By Steven E. White

The Government of Nigeria has given the United States’ Defence Department permission to fly armed drones out of the Niamey Air Base, in the capital of Niger. Pentagon officials hope to start these flights by the end of next week, to combat terrorist groups in a large area from Mali, Africa, to Chad, and even Libya.

Armed drones in the Niamey Air Base, Niger

There are 800 troops deployed at the Niamey Air Base, but about 500 of them will be transferred to the Agadez Air Base. The drones, which are currently stationed without arms in Niamey, will be moved to Agadez, after a short, undisclosed amount of time. More American troops will be deployed at Agadez to pilot the drones and carry out military operations.

For two years the Pentagon has sought to put precision guided missiles and bombs on a squadron of reapers, hoping to fly them out of Niamey. In a memorandum of agreement, the African Military is allowed to initially pilot the drones until they are eventually moved to Agadez, where U.S. troops will be waiting to take control.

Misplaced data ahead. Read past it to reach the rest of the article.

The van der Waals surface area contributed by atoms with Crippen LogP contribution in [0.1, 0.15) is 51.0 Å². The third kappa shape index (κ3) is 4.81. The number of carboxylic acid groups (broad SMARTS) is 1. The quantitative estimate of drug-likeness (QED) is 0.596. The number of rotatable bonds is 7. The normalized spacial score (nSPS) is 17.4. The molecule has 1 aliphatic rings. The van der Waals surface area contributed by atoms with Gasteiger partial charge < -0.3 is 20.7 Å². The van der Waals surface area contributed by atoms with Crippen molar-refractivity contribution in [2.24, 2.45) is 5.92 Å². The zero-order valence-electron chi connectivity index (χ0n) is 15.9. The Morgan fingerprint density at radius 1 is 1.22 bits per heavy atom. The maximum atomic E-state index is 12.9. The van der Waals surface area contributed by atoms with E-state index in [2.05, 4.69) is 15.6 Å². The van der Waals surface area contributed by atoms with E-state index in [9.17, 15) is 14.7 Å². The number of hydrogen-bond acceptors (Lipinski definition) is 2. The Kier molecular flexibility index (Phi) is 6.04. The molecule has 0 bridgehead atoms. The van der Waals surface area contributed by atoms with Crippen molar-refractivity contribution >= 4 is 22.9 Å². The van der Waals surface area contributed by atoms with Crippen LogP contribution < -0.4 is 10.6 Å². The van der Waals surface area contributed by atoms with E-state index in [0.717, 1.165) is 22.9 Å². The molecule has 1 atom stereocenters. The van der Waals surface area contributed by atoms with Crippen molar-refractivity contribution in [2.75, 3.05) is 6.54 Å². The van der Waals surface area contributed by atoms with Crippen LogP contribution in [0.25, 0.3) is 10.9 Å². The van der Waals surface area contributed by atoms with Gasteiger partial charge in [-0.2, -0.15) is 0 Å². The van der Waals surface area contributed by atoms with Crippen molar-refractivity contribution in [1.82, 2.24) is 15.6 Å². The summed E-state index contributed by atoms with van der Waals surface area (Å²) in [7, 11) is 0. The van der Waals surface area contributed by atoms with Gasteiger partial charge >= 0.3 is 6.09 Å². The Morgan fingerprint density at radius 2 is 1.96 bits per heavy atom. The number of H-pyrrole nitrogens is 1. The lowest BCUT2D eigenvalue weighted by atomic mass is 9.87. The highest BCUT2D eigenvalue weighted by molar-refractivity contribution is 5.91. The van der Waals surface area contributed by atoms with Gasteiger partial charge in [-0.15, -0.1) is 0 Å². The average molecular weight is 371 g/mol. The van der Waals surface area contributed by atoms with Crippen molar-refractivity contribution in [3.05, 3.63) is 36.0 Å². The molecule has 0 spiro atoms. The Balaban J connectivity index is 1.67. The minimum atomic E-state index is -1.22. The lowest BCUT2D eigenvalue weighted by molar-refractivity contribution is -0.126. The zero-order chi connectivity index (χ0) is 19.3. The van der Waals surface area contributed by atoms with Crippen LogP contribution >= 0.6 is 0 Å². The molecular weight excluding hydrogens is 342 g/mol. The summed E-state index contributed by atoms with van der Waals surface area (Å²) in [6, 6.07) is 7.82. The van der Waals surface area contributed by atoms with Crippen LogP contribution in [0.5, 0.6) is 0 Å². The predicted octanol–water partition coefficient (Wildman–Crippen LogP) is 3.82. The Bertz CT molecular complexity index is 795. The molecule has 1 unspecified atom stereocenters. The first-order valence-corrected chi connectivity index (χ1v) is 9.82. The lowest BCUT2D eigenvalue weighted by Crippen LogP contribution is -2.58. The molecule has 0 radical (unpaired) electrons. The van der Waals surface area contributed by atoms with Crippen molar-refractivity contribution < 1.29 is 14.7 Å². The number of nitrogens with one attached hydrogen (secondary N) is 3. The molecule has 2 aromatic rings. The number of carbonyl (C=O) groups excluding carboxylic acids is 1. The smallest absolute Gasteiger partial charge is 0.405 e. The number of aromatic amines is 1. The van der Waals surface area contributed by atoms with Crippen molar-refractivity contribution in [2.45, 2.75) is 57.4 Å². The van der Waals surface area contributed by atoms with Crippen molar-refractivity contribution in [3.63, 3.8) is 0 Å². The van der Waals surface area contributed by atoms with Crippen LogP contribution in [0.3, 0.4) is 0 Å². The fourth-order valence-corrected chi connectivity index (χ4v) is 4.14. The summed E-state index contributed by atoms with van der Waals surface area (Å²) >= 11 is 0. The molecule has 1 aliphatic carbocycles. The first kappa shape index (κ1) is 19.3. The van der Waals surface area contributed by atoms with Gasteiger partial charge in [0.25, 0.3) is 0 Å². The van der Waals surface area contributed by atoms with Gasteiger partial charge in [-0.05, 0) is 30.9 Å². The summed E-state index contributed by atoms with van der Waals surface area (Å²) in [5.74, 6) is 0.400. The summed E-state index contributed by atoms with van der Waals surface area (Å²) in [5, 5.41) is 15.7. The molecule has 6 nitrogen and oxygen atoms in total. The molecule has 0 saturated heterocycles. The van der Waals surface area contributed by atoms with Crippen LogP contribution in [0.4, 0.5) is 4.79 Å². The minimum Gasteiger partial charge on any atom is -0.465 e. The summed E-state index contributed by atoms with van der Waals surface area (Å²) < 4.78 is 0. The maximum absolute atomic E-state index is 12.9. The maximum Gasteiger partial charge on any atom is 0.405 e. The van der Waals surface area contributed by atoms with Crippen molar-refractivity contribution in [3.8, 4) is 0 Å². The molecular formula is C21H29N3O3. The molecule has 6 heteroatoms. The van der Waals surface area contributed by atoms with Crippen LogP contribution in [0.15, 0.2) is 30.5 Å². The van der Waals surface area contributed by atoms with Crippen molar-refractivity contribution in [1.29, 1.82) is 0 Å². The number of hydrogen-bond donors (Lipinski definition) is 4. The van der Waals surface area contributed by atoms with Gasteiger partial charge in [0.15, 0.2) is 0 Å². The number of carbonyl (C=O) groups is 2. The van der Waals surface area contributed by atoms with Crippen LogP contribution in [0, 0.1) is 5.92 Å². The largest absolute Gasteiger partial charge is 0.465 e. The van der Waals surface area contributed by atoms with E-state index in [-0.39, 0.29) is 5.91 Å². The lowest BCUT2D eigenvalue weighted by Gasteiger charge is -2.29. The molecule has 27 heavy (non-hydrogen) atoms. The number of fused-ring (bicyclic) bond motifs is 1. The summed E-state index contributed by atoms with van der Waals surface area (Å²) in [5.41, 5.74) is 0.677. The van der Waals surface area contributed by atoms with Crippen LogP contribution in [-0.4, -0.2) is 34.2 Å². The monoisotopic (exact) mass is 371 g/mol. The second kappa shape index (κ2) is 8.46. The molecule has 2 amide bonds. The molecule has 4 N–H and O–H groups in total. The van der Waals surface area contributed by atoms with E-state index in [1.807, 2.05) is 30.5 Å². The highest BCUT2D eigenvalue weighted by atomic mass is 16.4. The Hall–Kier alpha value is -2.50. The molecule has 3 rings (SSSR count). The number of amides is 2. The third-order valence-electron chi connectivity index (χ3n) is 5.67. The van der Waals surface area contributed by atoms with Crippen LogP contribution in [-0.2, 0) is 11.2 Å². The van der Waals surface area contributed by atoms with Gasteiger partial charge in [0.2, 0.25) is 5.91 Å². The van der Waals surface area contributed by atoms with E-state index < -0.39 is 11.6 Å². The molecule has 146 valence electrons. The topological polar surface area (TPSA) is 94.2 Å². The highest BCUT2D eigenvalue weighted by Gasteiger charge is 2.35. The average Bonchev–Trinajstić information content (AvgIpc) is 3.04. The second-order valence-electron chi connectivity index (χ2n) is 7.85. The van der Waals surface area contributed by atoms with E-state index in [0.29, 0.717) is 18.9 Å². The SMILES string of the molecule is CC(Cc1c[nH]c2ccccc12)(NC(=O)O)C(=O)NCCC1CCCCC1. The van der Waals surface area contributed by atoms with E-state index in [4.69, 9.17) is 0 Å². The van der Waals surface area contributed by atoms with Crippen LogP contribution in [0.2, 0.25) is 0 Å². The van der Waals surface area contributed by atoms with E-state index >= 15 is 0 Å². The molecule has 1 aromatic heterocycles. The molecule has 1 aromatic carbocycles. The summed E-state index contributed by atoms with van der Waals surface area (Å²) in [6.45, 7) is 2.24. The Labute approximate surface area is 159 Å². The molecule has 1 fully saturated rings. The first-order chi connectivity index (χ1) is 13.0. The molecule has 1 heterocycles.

“The government of Niger and the U.S. stand firm in working together to prevent terrorist organizations using the region as a safe haven.” Maj. Audricia M. Harris, a spokeswoman of the Defence Department, stated. With the newly armed drones, American forces will be able to target groups affiliated with Boko Haram, Al Qaeda, and the Islamic State, along with others.

“This operation supports the long-term strategic partnership between the United States and Niger, as well as the ongoing effort to counter violent extremism throughout the region,” The Defence Department stated in response to an inquiry from the New York Times. Even though the Government of Nigeria finally allowed the use of military drones, Donald C. Bolduc stated, “This was long overdue.” The retired army brigadier general, who was the top American Special Operations Commander in Africa, continued with, “This will allow us to be more effective against the threat there.”

Though the United States has been able to reach targets in Yemeni, Somali, and Libya, through their bases in Southern Italy, their reach in West Africa has been quite limited. Donald Bolduc has advocated for the use of drones over the last four years, but cautions that they won’t be enough. They must be coupled with a, “Whole of society approach.” To defeat the terrorist organizations like the Islamic state in West Africa.